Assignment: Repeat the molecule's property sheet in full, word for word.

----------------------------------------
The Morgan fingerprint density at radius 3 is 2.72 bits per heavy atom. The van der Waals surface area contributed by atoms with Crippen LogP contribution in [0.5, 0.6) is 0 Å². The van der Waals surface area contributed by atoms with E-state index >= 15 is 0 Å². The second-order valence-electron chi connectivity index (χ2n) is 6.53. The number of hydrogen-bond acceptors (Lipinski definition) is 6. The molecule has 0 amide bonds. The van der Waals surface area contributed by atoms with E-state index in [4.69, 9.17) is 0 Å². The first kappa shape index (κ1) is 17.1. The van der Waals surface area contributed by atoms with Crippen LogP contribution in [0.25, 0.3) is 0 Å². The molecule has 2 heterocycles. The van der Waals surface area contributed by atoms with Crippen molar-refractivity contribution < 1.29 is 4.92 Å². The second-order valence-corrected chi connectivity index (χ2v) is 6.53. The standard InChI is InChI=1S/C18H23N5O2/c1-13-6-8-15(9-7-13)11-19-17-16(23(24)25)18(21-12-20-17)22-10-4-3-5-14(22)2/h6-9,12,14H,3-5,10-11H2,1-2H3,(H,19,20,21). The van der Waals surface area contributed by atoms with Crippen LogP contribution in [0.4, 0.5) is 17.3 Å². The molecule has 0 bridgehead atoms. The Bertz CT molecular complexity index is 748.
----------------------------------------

The Morgan fingerprint density at radius 3 is 2.72 bits per heavy atom. The van der Waals surface area contributed by atoms with Crippen LogP contribution in [0.5, 0.6) is 0 Å². The van der Waals surface area contributed by atoms with E-state index >= 15 is 0 Å². The second-order valence-electron chi connectivity index (χ2n) is 6.53. The number of hydrogen-bond acceptors (Lipinski definition) is 6. The molecule has 0 amide bonds. The van der Waals surface area contributed by atoms with E-state index in [4.69, 9.17) is 0 Å². The first kappa shape index (κ1) is 17.1. The van der Waals surface area contributed by atoms with Crippen LogP contribution in [0.25, 0.3) is 0 Å². The molecule has 2 heterocycles. The van der Waals surface area contributed by atoms with Crippen molar-refractivity contribution < 1.29 is 4.92 Å². The second-order valence-corrected chi connectivity index (χ2v) is 6.53. The standard InChI is InChI=1S/C18H23N5O2/c1-13-6-8-15(9-7-13)11-19-17-16(23(24)25)18(21-12-20-17)22-10-4-3-5-14(22)2/h6-9,12,14H,3-5,10-11H2,1-2H3,(H,19,20,21). The van der Waals surface area contributed by atoms with Crippen LogP contribution in [0.4, 0.5) is 17.3 Å². The molecule has 0 bridgehead atoms. The Bertz CT molecular complexity index is 748.